molecular-genetic-medicine-intravenously-administered-Livers

Figure 2: Time course profiles of VA-RNAI expression in mouse liver following administration with an Ad vector and WT-Ad. C57BL/6 mice were intravenously administered with Ad-CAL2 or WT-Ad at a dose of 1 × 1010 IFU/mouse. Livers were harvested 24, 48, and 96 h after administration. The Ad gene expression levels were determined by real-time RT-PCR analysis. The gray shaded boxes indicate RNA levels with no significant differences between gene expression in the liver transduced with Ad-CAL2 and mock-transduced cells (p>0.05). The data are expressed as means ± S.D. (n=5-6).

Reduction in VA-RNAI expression in mouse liver by suppression of leaky expression of the Ad genes

In order to examine the relationship between the expression of VA-RNAI and other Ad genes, Ad-E4-122aT-CAL, which carries miR-122a−targeted sequences into the 3'-UTR of the E4 gene and shows significantly low leaky expression levels of not only the E4 gene but also other Ad genes, was administered to mice (Figure 3A) [14]. As previously demonstrated [14], the E4 mRNA level in the liver at 48 h after administration with Ad-E4-122aT-CAL was approximately five-fold lower than those following administration with Ad-CAL2 (Figure 3B). Ad-E4-122aT-CAL exhibited an approximately 70% reduction in VA-RNAI expression levels in the liver following administration, compared with those following administration with Ad-CAL2 (Figure 3C). These results suggest that the expression of other Ad genes, including the E4 gene, would contribute to VA-RNAI expression.

molecular-genetic-medicine-Reduction-expression-mouse-liver

Figure 3: Reduction in VA-RNAI expression in mouse liver following administration with Ad-E4-122aT-CAL. (A) Schematic diagram of Ad-E4-122aT-CAL. A luciferase expression cassette was inserted into the E1-deleted region. CA, chicken beta-actin promoter with cytomegalovirus, CMV, enhancer; ITR, inverted terminal repeat; VAI, virus-associated RNA I; 122aT, miR-122a −targeted sequences. (B, C) C57BL/6 mice were intravenously administered Ad-CAL2 or Ad-Luc-E4-122aT at a dose of 1 × 1010 IFU/mouse. Two days after administration, the livers were harvested. The Ad gene expression levels in the livers were determined by real-time RT-PCR analysis. The data are expressed as means ± S.D. (n=5-6). *p<0.01, ***p<0.0001.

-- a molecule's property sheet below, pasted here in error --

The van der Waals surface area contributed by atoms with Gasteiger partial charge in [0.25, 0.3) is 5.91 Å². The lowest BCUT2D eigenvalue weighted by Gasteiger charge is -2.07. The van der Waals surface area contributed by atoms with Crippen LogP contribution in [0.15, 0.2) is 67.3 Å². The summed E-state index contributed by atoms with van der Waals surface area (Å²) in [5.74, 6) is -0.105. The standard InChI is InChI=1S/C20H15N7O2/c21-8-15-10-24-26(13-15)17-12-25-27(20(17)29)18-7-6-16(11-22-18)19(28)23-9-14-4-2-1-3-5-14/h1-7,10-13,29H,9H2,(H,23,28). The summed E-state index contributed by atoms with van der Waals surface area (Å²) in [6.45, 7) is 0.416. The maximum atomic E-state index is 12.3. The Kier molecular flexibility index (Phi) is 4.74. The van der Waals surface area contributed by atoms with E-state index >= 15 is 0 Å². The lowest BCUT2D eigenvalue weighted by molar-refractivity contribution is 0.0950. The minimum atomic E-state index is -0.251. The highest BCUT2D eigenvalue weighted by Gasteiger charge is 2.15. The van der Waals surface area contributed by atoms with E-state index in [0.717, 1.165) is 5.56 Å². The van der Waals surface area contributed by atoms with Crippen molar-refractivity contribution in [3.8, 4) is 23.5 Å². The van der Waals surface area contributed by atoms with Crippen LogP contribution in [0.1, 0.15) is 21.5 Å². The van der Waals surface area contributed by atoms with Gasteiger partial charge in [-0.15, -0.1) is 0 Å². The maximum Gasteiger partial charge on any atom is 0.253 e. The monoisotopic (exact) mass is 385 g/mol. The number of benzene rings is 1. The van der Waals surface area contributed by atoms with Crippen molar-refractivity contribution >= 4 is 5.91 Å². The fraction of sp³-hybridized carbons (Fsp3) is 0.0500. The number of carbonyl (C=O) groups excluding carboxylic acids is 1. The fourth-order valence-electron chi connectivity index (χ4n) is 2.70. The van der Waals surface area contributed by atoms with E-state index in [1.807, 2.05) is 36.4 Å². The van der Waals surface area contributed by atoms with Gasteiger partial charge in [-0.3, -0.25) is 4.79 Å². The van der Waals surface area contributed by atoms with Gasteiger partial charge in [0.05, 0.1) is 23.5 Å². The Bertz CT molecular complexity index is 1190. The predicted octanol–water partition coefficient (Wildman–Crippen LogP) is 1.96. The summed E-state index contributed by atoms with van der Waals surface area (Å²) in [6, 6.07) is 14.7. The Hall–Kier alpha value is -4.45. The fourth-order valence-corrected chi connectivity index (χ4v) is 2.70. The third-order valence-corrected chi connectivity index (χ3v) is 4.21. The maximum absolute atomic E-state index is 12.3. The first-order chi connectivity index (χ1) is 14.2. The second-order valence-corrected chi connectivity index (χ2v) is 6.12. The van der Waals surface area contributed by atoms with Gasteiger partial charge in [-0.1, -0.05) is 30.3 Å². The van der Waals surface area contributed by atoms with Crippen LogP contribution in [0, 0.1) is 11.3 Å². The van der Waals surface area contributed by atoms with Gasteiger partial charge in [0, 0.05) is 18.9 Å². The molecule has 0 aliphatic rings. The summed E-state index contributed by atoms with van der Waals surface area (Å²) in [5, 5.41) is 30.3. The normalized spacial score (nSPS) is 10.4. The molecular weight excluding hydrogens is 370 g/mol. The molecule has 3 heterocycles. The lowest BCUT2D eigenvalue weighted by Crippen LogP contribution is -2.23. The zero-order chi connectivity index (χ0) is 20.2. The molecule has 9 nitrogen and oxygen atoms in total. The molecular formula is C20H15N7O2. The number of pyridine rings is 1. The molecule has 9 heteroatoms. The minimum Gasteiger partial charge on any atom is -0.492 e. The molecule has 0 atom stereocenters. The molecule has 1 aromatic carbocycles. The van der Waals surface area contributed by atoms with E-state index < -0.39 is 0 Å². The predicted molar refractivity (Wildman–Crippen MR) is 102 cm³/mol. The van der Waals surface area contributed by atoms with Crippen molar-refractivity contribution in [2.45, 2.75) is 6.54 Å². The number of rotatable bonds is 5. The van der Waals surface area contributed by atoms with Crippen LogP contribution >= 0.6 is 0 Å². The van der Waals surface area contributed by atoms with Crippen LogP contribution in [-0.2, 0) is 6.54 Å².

Discussion

Previous studies demonstrated that replication-incompetent E1-deleted Ad vectors express VA-RNAI [8]. However, the expression profiles of VA-RNAI following transduction with an Ad vector have remained to be clarified, although VA-RNAs induce innate immune responses [8,10] and perturb miRNA expression profiles [10,11]. Elucidation of the expression profiles of VA-RNAI contributes to reduction in Ad vector-induced side effects and development of safer Ad vectors. Although VA-RNAI expression levels were often analyzed by northern blotting [12,21,22], northern blotting is semi-quantitative. In addition, real-time RT-PCR analysis shows a lower detection limit of VA-RNAI than northern blotting analysis shows. Thus, in the present study, we determined the VA-RNAI expression profiles following transduction with an Ad vector by real-time RT-PCR analysis. A replication-incompetent Ad vector, Ad-CAL2, mediated VA-RNAI expression in cultured cells and mouse liver, although the VA-RNAI expression levels by Ad-CAL2 were much lower than those by WT-Ad.

Almost constant or gradually declining VA-RNAI expression levels were found in the cultured cells following transduction with an Ad vector. On the other hand, VA-RNAI expression levels in the liver following systemic administration of an Ad vector declined more rapidly than those in the cultured cells. This is probably because transduced cells in the liver were damaged via innate immune responses following systemic administration of an Ad vector. Systemic administration of an Ad vector results in the rapid induction of inflammatory cytokines, which induce tissue damage, within 12 h after injection [7,23-27].